Emphasis on the last past with engineers, lights and peanuts!

      Look why I am giving a damn here when this is affecting Waitemata, Orakei and North Shore Wards and not Papakura is a case of who knows. But there is a way around this for Quay Street west (the Britomart end) I am just trying to think of something (Quay Street East is not affected yet).

      In the mean time I seriously need more coffee – I don’t get paid enough for this – wait I dont at all 😛

So from what I can gather unless my English and interpreting documents some what out of whack, these incoming changes have been signalled well in advanced in three sets of plans (The Auckland Plank, The City Centre Master Plan, and The Long Term Plan 2012-2022). Whether I agree with the changes or not is a different story although it can be seen above in my comments to the Facebook thread.

In short I have no issue with the Quay Street works, but as I said:

“I think the problem is that this part of Quay Street flipping over to a boulevard is somewhat too soon without actual alternative in place. Stanley Street and State Highway 16 is not somewhat of an alternative heading from the east seeming our engineers can not phase traffic lights for peanuts” 


Outside of that issue, I am not having major issues here with Quay Street (west) although I am looking at alternatives here (not whole scale Quay Street west – just some minor tinkering to smooth the works transition). As for Quay Street east, I already drew up a plan for that and submitted on it. However works in that sector are not due to after the CRL I believe, so still time to keep the dialogue going there.


Oh if you are wondering what I meant about sticking the boot in at that particular Hearings Panel; it means I strongly disagreed with Parnell and do not want that station built, was not overtly fond of Quay Street work so soon in the game, and as for the CRL – well you all know how I advocate for that mega project on a delayed timetable. But as I said, there was both constructive criticism and as I said singing the praises too. So I am not always a grumpy old fart 😛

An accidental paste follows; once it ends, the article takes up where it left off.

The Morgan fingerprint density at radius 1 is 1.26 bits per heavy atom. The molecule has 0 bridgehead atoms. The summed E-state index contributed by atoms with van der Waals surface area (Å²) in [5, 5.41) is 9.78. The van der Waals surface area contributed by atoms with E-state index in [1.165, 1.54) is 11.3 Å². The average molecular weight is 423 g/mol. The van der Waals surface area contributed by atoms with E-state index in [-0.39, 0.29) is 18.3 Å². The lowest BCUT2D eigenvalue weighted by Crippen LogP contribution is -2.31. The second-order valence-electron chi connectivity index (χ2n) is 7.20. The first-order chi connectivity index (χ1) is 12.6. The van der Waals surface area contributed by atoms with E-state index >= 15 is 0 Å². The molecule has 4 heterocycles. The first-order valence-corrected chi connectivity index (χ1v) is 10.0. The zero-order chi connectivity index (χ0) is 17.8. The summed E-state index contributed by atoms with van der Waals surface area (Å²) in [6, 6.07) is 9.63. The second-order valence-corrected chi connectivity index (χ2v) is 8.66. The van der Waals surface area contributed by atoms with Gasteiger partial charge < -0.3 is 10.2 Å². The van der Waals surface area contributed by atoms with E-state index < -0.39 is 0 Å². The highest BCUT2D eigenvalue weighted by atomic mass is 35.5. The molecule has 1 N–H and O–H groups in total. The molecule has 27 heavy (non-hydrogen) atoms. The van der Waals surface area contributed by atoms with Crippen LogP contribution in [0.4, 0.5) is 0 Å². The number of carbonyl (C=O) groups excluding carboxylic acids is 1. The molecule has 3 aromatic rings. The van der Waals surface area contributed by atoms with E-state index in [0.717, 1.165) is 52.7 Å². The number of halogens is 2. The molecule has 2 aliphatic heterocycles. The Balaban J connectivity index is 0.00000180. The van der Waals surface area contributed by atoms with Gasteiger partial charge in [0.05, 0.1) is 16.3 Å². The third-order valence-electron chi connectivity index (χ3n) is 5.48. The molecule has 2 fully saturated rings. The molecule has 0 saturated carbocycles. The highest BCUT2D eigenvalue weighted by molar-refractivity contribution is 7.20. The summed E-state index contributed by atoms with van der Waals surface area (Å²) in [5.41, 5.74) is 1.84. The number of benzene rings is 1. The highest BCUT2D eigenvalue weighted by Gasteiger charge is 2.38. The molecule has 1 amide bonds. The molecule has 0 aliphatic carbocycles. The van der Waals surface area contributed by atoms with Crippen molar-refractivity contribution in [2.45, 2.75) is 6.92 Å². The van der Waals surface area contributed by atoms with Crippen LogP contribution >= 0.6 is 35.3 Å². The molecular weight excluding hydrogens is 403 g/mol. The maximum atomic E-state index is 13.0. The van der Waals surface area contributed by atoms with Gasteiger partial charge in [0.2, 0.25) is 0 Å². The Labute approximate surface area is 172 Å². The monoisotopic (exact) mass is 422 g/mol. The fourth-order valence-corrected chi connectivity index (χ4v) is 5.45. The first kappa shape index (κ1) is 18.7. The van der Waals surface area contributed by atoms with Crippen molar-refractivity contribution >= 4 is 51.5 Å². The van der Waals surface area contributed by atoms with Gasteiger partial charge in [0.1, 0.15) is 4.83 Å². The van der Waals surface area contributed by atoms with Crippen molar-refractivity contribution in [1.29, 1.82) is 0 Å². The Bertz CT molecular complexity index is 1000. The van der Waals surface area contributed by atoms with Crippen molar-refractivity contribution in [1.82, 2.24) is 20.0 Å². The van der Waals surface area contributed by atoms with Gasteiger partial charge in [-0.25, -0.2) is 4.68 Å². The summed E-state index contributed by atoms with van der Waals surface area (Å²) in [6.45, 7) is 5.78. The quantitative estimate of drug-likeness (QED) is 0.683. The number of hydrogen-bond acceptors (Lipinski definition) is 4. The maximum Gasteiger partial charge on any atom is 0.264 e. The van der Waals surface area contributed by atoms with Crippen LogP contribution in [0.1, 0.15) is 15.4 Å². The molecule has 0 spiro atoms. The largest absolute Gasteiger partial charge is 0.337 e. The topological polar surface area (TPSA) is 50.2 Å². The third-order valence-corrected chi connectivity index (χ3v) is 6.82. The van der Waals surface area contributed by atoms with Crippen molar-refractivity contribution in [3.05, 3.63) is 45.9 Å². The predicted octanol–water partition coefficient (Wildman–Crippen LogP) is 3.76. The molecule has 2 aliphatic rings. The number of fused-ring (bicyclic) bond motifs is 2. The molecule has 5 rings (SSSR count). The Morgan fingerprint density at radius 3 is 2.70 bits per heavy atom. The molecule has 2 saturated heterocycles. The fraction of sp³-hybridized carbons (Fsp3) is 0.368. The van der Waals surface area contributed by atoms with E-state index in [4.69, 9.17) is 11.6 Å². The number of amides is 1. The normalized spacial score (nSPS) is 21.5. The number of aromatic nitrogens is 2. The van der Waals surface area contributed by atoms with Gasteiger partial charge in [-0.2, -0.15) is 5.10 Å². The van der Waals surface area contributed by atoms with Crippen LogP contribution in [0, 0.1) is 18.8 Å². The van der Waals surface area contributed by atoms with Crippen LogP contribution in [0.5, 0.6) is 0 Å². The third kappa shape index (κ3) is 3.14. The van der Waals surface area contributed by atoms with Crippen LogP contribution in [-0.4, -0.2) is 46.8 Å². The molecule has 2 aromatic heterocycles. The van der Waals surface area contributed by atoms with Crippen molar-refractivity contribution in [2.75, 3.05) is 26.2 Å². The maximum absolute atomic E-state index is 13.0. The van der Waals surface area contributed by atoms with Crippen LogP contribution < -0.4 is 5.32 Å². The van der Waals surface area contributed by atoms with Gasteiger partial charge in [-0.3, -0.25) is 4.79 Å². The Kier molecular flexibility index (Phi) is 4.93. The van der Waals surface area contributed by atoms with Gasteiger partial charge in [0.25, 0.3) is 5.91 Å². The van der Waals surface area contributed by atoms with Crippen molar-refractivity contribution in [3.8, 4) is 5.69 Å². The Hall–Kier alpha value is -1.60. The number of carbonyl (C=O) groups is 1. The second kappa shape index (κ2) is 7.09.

Due credit is give when it is due – such as Councillor Wood is about to find out. 😀


Response from AT

Letter From AT on RLTP


Got a letter from Auckland Transport acknowledging and thanking my submission to the Regional Land Transport Program. The letter I will show in the embed below, but upon reading it I can appreciate what could be just about literal hell for everyone concerned as the city goes about not building a world-class transport system – but rebuilding the existing system so THEN we can build that world-class system (the only other method is start afresh and I don’t think we will like that option much (Christchurch?))


The letter from AT on the RLTP and difficulties that are going to be faced:


And as I write this, the CRL debate is still going around and around the same circle again – more on that later